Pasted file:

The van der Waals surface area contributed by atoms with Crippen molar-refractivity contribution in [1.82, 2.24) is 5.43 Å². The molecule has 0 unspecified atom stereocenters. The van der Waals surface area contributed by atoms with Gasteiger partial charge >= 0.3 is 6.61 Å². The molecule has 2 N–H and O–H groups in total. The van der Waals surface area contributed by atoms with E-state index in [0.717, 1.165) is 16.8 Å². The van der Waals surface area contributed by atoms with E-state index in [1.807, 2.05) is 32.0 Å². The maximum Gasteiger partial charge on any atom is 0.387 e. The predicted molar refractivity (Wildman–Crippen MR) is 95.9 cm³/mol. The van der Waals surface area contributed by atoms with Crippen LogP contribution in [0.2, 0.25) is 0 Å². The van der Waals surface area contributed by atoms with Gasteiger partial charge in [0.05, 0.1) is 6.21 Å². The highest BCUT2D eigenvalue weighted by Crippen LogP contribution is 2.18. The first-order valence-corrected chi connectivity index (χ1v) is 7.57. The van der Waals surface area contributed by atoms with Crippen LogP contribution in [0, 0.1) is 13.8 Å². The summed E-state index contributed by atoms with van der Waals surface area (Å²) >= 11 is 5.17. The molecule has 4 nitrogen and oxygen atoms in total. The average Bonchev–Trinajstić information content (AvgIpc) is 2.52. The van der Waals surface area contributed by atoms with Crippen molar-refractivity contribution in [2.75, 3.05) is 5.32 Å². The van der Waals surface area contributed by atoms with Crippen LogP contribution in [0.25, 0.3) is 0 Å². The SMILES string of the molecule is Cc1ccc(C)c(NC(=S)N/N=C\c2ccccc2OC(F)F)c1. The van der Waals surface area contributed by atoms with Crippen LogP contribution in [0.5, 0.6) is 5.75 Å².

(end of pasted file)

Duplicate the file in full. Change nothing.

The van der Waals surface area contributed by atoms with Crippen molar-refractivity contribution in [1.82, 2.24) is 5.43 Å². The molecule has 0 unspecified atom stereocenters. The van der Waals surface area contributed by atoms with Gasteiger partial charge >= 0.3 is 6.61 Å². The molecule has 2 N–H and O–H groups in total. The van der Waals surface area contributed by atoms with E-state index in [0.717, 1.165) is 16.8 Å². The van der Waals surface area contributed by atoms with E-state index in [1.807, 2.05) is 32.0 Å². The maximum Gasteiger partial charge on any atom is 0.387 e. The predicted molar refractivity (Wildman–Crippen MR) is 95.9 cm³/mol. The van der Waals surface area contributed by atoms with Crippen LogP contribution in [0.2, 0.25) is 0 Å². The van der Waals surface area contributed by atoms with Gasteiger partial charge in [0.05, 0.1) is 6.21 Å². The highest BCUT2D eigenvalue weighted by Crippen LogP contribution is 2.18. The first-order valence-corrected chi connectivity index (χ1v) is 7.57. The van der Waals surface area contributed by atoms with Crippen LogP contribution in [0, 0.1) is 13.8 Å². The summed E-state index contributed by atoms with van der Waals surface area (Å²) >= 11 is 5.17. The molecule has 4 nitrogen and oxygen atoms in total. The average Bonchev–Trinajstić information content (AvgIpc) is 2.52. The van der Waals surface area contributed by atoms with Crippen molar-refractivity contribution in [2.75, 3.05) is 5.32 Å². The van der Waals surface area contributed by atoms with Crippen LogP contribution in [0.25, 0.3) is 0 Å². The SMILES string of the molecule is Cc1ccc(C)c(NC(=S)N/N=C\c2ccccc2OC(F)F)c1. The van der Waals surface area contributed by atoms with Crippen LogP contribution in [0.5, 0.6) is 5.75 Å².